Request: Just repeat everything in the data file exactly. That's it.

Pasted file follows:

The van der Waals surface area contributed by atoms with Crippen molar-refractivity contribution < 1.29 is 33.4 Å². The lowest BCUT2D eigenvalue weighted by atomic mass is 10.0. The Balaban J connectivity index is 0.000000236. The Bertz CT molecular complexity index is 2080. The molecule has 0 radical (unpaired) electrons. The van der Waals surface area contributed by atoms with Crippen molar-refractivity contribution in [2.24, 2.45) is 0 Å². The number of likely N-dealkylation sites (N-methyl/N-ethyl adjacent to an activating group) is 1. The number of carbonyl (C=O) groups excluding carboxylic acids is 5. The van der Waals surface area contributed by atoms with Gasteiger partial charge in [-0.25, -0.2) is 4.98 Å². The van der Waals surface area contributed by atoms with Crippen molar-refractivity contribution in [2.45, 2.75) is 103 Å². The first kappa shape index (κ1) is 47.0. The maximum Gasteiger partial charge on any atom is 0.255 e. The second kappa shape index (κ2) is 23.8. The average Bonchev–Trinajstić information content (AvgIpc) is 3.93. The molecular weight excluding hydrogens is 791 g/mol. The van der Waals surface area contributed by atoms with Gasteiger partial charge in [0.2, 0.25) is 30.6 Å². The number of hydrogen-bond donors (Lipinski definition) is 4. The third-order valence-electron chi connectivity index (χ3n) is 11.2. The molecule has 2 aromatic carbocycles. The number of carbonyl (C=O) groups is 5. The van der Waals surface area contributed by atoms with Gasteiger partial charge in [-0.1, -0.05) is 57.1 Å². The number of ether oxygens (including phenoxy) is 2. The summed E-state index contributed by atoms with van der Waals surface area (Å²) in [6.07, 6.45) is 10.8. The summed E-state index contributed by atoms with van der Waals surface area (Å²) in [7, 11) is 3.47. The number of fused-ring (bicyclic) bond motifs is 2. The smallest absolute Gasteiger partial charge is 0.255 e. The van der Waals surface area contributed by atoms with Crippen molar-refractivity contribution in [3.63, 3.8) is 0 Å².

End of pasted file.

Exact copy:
The van der Waals surface area contributed by atoms with Crippen molar-refractivity contribution < 1.29 is 33.4 Å². The lowest BCUT2D eigenvalue weighted by atomic mass is 10.0. The Balaban J connectivity index is 0.000000236. The Bertz CT molecular complexity index is 2080. The molecule has 0 radical (unpaired) electrons. The van der Waals surface area contributed by atoms with Crippen molar-refractivity contribution in [2.24, 2.45) is 0 Å². The number of likely N-dealkylation sites (N-methyl/N-ethyl adjacent to an activating group) is 1. The number of carbonyl (C=O) groups excluding carboxylic acids is 5. The van der Waals surface area contributed by atoms with Gasteiger partial charge in [-0.25, -0.2) is 4.98 Å². The van der Waals surface area contributed by atoms with Crippen molar-refractivity contribution in [2.45, 2.75) is 103 Å². The first kappa shape index (κ1) is 47.0. The maximum Gasteiger partial charge on any atom is 0.255 e. The second kappa shape index (κ2) is 23.8. The average Bonchev–Trinajstić information content (AvgIpc) is 3.93. The molecular weight excluding hydrogens is 791 g/mol. The van der Waals surface area contributed by atoms with Gasteiger partial charge in [0.2, 0.25) is 30.6 Å². The number of hydrogen-bond donors (Lipinski definition) is 4. The third-order valence-electron chi connectivity index (χ3n) is 11.2. The molecule has 2 aromatic carbocycles. The number of carbonyl (C=O) groups is 5. The van der Waals surface area contributed by atoms with Gasteiger partial charge in [-0.1, -0.05) is 57.1 Å². The number of ether oxygens (including phenoxy) is 2. The summed E-state index contributed by atoms with van der Waals surface area (Å²) in [6.07, 6.45) is 10.8. The summed E-state index contributed by atoms with van der Waals surface area (Å²) in [7, 11) is 3.47. The number of fused-ring (bicyclic) bond motifs is 2. The smallest absolute Gasteiger partial charge is 0.255 e. The van der Waals surface area contributed by atoms with Crippen molar-refractivity contribution in [3.63, 3.8) is 0 Å².